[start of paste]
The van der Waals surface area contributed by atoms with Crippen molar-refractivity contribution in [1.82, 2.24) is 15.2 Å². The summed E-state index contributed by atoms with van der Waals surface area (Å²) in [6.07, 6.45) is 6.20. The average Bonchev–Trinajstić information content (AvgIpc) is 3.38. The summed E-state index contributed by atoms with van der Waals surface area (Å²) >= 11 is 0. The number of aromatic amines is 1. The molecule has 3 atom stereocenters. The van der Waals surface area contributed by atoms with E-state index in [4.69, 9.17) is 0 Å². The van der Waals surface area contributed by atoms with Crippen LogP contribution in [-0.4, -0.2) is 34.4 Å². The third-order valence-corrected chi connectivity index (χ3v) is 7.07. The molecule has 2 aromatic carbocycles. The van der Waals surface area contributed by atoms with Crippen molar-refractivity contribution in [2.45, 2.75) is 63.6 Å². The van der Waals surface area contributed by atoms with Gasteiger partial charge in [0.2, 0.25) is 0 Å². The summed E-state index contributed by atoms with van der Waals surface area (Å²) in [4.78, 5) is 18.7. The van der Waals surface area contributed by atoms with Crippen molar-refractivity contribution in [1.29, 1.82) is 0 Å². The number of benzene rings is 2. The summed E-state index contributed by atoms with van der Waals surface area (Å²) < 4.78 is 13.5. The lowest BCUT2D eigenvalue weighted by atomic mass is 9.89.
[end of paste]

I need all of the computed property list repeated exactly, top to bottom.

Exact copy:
The van der Waals surface area contributed by atoms with Crippen molar-refractivity contribution in [1.82, 2.24) is 15.2 Å². The summed E-state index contributed by atoms with van der Waals surface area (Å²) in [6.07, 6.45) is 6.20. The average Bonchev–Trinajstić information content (AvgIpc) is 3.38. The summed E-state index contributed by atoms with van der Waals surface area (Å²) >= 11 is 0. The number of aromatic amines is 1. The molecule has 3 atom stereocenters. The van der Waals surface area contributed by atoms with E-state index in [4.69, 9.17) is 0 Å². The van der Waals surface area contributed by atoms with Crippen LogP contribution in [-0.4, -0.2) is 34.4 Å². The third-order valence-corrected chi connectivity index (χ3v) is 7.07. The molecule has 2 aromatic carbocycles. The van der Waals surface area contributed by atoms with Crippen molar-refractivity contribution in [2.45, 2.75) is 63.6 Å². The van der Waals surface area contributed by atoms with Gasteiger partial charge in [0.2, 0.25) is 0 Å². The summed E-state index contributed by atoms with van der Waals surface area (Å²) in [4.78, 5) is 18.7. The van der Waals surface area contributed by atoms with Crippen molar-refractivity contribution in [1.29, 1.82) is 0 Å². The number of benzene rings is 2. The summed E-state index contributed by atoms with van der Waals surface area (Å²) < 4.78 is 13.5. The lowest BCUT2D eigenvalue weighted by atomic mass is 9.89.